The problem was also determined to be greater with the oldest subjects.  Approximately half of the emergency room visits that required hospitalization were for those patients at least 80 years old.  This begs the question of whether it is truly safe to have the elderly taking dangerous medication on a daily basis.  Many are careful and coherent and can easily follow the directions for correct dosing.  But what about those who aren't?  In even the early stages of dementia, it would be easy for a patient to forget having taken their drugs that morning and upon seeing them on the counter, feel it necessary to take a dose.  Then again, even those with caregivers are at risk, as shifts change for hired health care workers and things don't always get written down.  Adult children caregivers are not infallible either, as they usually have many other responsibilities and may not even be home at dosing times.  When a medication is truly a necessity, as for instance insulin can be, the risk may be worth the benefit.  But if there are other options available that would preclude the need to take one of these drugs daily, they clearly should be considered as a better alternative.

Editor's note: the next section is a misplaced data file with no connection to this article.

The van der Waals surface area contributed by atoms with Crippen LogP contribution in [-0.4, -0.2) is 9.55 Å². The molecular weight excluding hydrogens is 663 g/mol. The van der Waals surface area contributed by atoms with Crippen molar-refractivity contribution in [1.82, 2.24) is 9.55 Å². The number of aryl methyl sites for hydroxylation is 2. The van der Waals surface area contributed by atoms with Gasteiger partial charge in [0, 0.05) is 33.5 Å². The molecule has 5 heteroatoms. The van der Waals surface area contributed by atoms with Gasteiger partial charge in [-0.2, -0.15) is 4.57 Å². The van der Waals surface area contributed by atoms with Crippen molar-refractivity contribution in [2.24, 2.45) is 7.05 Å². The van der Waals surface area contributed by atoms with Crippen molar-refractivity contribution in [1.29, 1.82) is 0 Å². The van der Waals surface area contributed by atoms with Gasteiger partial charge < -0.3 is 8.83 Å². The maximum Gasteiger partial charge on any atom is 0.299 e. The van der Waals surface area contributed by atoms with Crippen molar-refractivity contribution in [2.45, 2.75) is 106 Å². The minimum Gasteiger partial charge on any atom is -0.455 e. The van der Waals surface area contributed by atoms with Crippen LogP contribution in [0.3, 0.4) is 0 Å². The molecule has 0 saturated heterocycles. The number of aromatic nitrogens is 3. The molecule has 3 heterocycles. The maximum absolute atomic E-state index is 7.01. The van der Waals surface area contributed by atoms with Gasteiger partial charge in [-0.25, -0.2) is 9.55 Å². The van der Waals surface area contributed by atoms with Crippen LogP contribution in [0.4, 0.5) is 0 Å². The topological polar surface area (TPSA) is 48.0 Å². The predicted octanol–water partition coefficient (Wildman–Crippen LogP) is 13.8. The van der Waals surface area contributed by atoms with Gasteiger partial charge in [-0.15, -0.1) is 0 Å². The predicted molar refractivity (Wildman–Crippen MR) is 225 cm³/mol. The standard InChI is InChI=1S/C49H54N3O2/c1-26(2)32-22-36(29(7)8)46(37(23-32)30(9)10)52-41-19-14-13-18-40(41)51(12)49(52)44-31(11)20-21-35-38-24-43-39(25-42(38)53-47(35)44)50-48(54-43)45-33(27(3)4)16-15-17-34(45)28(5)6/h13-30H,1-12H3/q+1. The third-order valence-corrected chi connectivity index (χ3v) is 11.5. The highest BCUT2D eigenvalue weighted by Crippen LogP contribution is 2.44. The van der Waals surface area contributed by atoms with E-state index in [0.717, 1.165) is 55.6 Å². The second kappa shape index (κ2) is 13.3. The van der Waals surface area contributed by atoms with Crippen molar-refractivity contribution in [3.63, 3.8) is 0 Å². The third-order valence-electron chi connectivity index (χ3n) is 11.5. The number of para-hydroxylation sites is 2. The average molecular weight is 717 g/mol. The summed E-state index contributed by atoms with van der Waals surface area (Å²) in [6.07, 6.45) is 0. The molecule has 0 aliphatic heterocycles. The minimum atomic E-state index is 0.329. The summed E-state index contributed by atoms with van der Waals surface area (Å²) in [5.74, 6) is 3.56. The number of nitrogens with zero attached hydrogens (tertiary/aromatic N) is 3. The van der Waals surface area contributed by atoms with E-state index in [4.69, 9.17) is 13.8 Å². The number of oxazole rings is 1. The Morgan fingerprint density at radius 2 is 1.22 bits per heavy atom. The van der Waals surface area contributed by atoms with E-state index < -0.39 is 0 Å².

After all, pharmaceutical drugs, taken as a whole, cause an overwhelming number of deaths and emergencies every year among people of all ages…even when administered correctly.  Almost seven percent of all hospitalized patients in the U.S. -- or 770,000 patients -- have serious adverse drug reactions within hospitals each year.  Over a hundred thousand hospitalized patients die annually from drug reactions, and an additional 1.5 million need hospitalization after suffering an adverse drug reaction outside the hospital.  Adverse drug reactions comprise the fourth leading cause of death in the U.S…conservatively.

The point is that pharmaceutical medications are not the safest road to health, at any age. And at best, they rarely work to resolve underlying problems. More often than not, they are prescribed purely for symptom management.  The medical establishment spends too much focus treating the symptoms of the diseases we inflict upon ourselves through bad diet and unhealthy lifestyle choices.  If we address the root causes of disease, we can often rid ourselves of diabetes, heart disease, and other ailments, making the drugs that "control our symptoms” totally unnecessary.

Instead of opting for pharmaceutical drugs, why not choose actual health. Why not choose a program like the Baseline of Health.